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Bright Future For Choir Boys

Imagine 145 young men from the inner city who love to sing classical music; they faithfully do their homework; and all of them plan to go to college. It sounds too good to be true? Well, you haven't met "American Hero" Earle Lee.

The young men of Tallahassee, Fla. have a lot to sing about, as The Early Show Contributor Debbye Turner found out.

They're getting a chance at a brighter future and Lee is the man they have to thank for. He has helped trouble boys in Florida tune out the streets and get turned on by the stage for seven years.

"I saw where children needed a way to express themselves," says Lee. "Kids that had been abandoned, kids that had been neglected, could use their talents and use music as a therapeutic tool."

Armed with a degree in social work and music, Lee formed The Boys' Choir of Tallahassee in 1995.

"Eighty-five percent of the boys live without fathers in the homes," explains Lee. "So, there's a lot of pain there and that's why we have this Boys Choir of Tallahassee, for them to come to and make music and receive support and love and guidance and lots of discipline."

Any boy between eight and eighteen can join. No questions asked.

"When they hear today is the first day of the rest of your life, you see a smile on their face and they want to achieve after that," says Lee.

But before they can sing, they have to study. Lee wants all the young men to go to college.

His kids say he gives tough love.

"I see Mr. Lee as someone that I can talk to about stuff," says Timothy, a choir member.

"Well, I didn't really have a father inside my life so when I come here he's like a father to me," explains Fontraish, another choir member.

Lee says he participates in the boys' lives because he cares. He explains that the children will be able to sense any false sincerity.

"We have to be there for those children, it's either be there and form a choir or help build another jail," says Lee. "I'd prefer forming another choir."

Does he speculate where some of these boys would be were it not for the choir?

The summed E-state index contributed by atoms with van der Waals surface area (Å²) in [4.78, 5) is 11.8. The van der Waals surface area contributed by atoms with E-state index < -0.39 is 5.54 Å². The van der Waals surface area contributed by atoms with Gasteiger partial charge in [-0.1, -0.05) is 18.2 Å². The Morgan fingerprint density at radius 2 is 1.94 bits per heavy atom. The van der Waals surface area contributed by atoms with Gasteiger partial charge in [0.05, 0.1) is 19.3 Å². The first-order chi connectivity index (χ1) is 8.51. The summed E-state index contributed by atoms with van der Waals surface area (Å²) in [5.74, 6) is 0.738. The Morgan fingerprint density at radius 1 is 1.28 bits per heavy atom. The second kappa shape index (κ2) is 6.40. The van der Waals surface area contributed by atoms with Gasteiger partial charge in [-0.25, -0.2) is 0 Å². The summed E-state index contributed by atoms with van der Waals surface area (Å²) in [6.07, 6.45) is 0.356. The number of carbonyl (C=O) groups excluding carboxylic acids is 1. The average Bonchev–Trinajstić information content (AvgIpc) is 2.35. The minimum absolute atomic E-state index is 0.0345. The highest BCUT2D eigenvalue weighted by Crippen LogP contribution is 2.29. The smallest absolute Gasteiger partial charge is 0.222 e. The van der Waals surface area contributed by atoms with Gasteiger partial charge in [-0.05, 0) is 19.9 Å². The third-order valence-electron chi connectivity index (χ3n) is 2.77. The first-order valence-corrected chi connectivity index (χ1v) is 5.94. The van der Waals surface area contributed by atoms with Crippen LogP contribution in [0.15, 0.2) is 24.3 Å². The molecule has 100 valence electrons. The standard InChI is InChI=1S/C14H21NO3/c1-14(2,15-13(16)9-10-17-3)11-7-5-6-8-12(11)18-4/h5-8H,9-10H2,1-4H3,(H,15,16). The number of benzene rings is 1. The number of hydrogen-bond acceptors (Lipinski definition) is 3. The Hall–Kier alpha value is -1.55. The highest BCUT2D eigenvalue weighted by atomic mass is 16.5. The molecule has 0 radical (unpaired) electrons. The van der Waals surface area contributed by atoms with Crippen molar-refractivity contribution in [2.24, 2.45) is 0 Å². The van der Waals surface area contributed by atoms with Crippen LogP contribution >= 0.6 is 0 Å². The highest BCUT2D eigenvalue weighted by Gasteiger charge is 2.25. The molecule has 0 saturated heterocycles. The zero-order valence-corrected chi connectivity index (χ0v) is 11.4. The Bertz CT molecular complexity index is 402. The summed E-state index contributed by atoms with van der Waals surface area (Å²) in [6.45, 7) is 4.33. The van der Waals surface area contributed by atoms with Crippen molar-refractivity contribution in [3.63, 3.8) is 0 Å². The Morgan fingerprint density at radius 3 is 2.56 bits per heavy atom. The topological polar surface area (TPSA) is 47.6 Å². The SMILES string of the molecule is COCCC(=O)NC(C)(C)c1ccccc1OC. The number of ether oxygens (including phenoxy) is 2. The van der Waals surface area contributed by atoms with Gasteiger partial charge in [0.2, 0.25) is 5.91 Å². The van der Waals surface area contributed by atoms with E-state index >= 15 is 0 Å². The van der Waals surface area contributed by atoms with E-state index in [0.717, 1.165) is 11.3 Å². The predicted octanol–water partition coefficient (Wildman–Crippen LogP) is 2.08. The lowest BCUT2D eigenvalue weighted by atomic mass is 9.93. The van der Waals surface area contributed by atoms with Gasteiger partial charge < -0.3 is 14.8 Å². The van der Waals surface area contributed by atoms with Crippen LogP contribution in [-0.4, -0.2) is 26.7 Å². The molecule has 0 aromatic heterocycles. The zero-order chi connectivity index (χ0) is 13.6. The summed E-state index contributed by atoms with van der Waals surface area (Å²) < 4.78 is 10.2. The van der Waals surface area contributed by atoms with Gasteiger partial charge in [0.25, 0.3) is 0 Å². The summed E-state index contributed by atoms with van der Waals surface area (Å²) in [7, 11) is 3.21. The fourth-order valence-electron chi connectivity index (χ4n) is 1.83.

"I don't speculate. They tell me," says Lee.

In 1999, Anthony Reddings was arrested for selling drugs. The judge gave him a choice, either serve time behind bars or time in the choir. Reddings chose the choir.

"I love this choir, I look forward everyday to coming here," says Reddings. "I'm the total opposite of what I used to be. I wasn't into academics as I am now, I wasn't people friendly."

Judge Charles Miner, Florida, District Court of Appeal, has been a fan of the choir since the its beginning. He has seen how Lee turned even the toughest kids like Anthony around.

"Earle has done remarkable things with these youngsters," says Judge Miner. "He's made everybody in Tallahassee mighty proud, not only of him, but of each one of these little fellas."

The choir has won countless awards for their performances around the world. But Lee's greatest reward is seeing the choir's alumni go to college — every single one.

Lee wears the hats of choir director, mentor, friend and father proudly. On days when he says he doesn't have much left to give, it's the boys that keep him going.

"Those boys, the kids, a boy that has lost his mother, we have a kid in the choir whose father died of aids … yet they still make the honor roll and they're not getting in trouble and they're not on drugs and they're not in gangs," says Lee. And so if you're looking for a hero, you don't have to look on television, hero's are right around you."